There are plenty of discussions that need to be had about animal rights and environmental issues and about what tactics are appropriate, but in my lectures and in my book I don't devote much time to them. If there is one take away message from my work, it is that the labeling of activists as "terrorists" affects everyone, regardless of your political beliefs.
The campaigns by corporations and politicians against "eco-terrorists" extend far beyond the social movements targeted, in two primary ways.
First, they waste government resources. In my book I document a laundry list of surveillance operations by the FBI and homeland security, including spying on animal rights activists who were leafleting at a HoneyBaked Ham store and attempting to infiltrate vegan potlucks. When law enforcement is surveilling, harassing, and prosecuting animal rights and environmental activists (and, it should be noted, entrapping Muslim community members), they are not pursuing more serious threats.
The Justice Department's Office of the Inspector General has warned the FBI about this. In a 2003 audit, the Inspector General advised the FBI to stop investigating animal rights and environmental activists as terrorists and to shift these cases to the FBI's criminal division, in order to "more effectively target its counter-terrorism resources." The FBI, though, has refused to shift focus away from so-called "eco-terrorists."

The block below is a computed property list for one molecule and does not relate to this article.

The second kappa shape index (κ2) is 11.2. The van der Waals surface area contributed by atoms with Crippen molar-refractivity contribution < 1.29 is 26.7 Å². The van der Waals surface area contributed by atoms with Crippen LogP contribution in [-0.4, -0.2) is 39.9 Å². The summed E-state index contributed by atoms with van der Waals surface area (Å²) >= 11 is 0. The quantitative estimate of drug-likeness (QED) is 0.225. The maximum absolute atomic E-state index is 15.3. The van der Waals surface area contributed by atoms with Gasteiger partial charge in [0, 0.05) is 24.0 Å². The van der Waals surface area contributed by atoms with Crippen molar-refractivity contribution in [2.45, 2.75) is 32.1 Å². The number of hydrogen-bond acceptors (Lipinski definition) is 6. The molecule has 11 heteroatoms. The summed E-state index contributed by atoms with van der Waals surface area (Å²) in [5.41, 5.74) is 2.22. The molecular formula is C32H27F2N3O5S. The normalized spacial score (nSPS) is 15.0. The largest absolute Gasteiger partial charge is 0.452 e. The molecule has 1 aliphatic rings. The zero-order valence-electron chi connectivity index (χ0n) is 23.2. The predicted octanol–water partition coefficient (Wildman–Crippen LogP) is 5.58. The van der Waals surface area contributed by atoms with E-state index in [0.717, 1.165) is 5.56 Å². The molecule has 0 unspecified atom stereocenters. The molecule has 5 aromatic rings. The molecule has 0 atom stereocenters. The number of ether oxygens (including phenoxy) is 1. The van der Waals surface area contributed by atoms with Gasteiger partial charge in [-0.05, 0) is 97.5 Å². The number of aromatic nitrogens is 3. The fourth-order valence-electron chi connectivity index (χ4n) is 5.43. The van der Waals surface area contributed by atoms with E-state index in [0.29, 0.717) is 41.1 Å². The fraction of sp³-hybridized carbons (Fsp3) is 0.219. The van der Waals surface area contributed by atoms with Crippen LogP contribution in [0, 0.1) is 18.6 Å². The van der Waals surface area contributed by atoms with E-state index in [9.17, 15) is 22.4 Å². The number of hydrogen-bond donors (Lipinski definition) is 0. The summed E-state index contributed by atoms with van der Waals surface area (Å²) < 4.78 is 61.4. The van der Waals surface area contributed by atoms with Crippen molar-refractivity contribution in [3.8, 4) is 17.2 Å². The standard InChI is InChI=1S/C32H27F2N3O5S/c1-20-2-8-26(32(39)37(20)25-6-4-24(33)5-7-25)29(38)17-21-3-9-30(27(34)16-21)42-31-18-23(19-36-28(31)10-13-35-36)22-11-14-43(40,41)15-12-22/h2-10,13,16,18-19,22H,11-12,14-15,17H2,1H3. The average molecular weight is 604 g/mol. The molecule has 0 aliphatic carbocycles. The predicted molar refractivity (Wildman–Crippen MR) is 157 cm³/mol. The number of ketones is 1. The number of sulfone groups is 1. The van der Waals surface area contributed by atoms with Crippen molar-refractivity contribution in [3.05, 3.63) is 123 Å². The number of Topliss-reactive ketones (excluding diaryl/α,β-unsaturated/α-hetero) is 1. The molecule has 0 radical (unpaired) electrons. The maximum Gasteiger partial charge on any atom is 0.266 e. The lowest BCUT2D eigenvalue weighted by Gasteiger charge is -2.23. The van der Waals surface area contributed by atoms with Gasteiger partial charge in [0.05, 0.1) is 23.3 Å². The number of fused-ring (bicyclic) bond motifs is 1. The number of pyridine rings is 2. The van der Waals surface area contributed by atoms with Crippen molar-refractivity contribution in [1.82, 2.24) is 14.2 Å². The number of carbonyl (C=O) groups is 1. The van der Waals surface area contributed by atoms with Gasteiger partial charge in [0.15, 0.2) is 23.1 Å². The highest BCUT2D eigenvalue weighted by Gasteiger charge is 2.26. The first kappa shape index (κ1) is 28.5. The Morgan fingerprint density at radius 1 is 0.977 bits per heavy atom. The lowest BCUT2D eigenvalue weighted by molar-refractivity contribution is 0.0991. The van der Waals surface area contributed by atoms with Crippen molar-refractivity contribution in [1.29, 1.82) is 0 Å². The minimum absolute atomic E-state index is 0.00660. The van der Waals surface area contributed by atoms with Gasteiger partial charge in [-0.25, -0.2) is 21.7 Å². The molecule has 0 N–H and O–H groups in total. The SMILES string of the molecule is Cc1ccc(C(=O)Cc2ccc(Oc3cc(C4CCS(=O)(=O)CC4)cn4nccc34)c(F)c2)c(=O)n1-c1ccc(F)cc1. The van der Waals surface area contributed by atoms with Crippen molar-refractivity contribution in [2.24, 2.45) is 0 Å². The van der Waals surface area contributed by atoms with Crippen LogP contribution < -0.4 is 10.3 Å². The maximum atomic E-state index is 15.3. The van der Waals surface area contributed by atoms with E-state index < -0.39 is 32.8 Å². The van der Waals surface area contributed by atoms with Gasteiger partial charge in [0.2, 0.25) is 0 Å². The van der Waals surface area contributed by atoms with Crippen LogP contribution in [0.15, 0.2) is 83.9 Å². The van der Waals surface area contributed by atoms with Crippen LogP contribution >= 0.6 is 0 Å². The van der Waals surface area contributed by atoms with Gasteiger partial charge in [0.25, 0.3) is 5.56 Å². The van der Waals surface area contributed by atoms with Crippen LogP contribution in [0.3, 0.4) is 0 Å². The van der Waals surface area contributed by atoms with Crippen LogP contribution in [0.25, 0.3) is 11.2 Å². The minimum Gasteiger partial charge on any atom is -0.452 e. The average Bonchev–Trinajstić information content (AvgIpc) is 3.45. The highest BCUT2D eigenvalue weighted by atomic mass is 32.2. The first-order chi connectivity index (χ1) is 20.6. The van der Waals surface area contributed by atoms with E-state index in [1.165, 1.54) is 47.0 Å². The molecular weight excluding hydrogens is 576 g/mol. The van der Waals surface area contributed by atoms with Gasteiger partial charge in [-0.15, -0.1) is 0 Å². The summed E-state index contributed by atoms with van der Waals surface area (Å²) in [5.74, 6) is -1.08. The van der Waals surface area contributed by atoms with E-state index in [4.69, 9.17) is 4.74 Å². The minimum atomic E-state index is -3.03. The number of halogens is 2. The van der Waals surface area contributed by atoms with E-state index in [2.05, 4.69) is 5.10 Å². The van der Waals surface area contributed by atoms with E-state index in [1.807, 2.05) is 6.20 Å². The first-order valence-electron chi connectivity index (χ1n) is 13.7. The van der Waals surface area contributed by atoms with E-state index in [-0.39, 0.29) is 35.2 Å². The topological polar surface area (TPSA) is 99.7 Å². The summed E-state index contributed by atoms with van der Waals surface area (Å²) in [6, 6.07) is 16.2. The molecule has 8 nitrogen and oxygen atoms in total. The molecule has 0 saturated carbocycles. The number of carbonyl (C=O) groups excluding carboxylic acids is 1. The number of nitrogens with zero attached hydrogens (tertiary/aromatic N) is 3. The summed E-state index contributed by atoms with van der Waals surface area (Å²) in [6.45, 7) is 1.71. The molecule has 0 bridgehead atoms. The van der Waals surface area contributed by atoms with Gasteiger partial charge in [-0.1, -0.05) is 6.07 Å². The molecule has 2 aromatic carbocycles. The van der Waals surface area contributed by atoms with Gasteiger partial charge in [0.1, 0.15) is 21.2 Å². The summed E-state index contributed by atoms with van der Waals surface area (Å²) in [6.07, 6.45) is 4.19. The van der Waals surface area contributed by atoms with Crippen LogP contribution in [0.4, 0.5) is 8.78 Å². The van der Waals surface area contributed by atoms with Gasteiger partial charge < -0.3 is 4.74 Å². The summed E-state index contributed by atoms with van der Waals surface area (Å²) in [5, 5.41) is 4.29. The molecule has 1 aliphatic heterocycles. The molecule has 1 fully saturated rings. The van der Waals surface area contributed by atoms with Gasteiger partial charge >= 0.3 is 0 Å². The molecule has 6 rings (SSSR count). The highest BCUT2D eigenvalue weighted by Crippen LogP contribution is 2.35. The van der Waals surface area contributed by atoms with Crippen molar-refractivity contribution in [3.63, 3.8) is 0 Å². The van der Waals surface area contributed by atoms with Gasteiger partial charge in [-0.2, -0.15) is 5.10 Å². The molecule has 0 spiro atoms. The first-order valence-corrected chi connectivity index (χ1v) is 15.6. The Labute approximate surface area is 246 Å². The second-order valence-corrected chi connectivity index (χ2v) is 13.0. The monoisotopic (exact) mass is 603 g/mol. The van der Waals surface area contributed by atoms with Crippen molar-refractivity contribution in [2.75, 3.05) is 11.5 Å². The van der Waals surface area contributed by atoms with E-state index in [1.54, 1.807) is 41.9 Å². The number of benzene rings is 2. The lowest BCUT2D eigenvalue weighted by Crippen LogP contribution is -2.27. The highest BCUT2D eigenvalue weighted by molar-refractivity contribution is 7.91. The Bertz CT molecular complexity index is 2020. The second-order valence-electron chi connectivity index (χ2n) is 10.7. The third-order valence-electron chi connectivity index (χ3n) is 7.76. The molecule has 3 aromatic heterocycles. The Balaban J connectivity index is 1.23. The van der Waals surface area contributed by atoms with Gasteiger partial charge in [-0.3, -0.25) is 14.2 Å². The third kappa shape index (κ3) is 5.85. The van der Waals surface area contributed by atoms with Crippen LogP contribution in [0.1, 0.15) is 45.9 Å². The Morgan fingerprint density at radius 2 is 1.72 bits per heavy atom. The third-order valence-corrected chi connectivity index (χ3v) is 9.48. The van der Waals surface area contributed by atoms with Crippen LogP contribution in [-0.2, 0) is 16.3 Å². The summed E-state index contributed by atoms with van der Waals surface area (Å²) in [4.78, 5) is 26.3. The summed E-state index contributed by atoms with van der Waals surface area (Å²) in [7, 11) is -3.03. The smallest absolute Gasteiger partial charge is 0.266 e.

Second, and perhaps more importantly, is that singling out people based on their beliefs puts far too much power in the hands of the government. It is an erosion of checks and balances on government power and one that sets a precedent for targeting other social movements. To use a very non-eco-friendly analogy, these activists are the canaries in the mine.
The word terrorism has become a malleable brand to attack the enemy of the hour. At the moment, that "threat" may be animal rights and environmental activists, but these court cases, legislation, and scare tactics can easily be applied to other social justice movements.
In my book Green Is the New Red: An Insider's Account of a Social Movement under Siege, I examine a wide range of cases, and many of them are quite controversial. Regardless of how you may feel about the people involved, what they have said or done, or the issues that motivate them, public fears of terrorism and the tragedy of September 11th should not be exploited to push a political agenda.
Government resources should be used to protect public safety and human life, not corporate profits.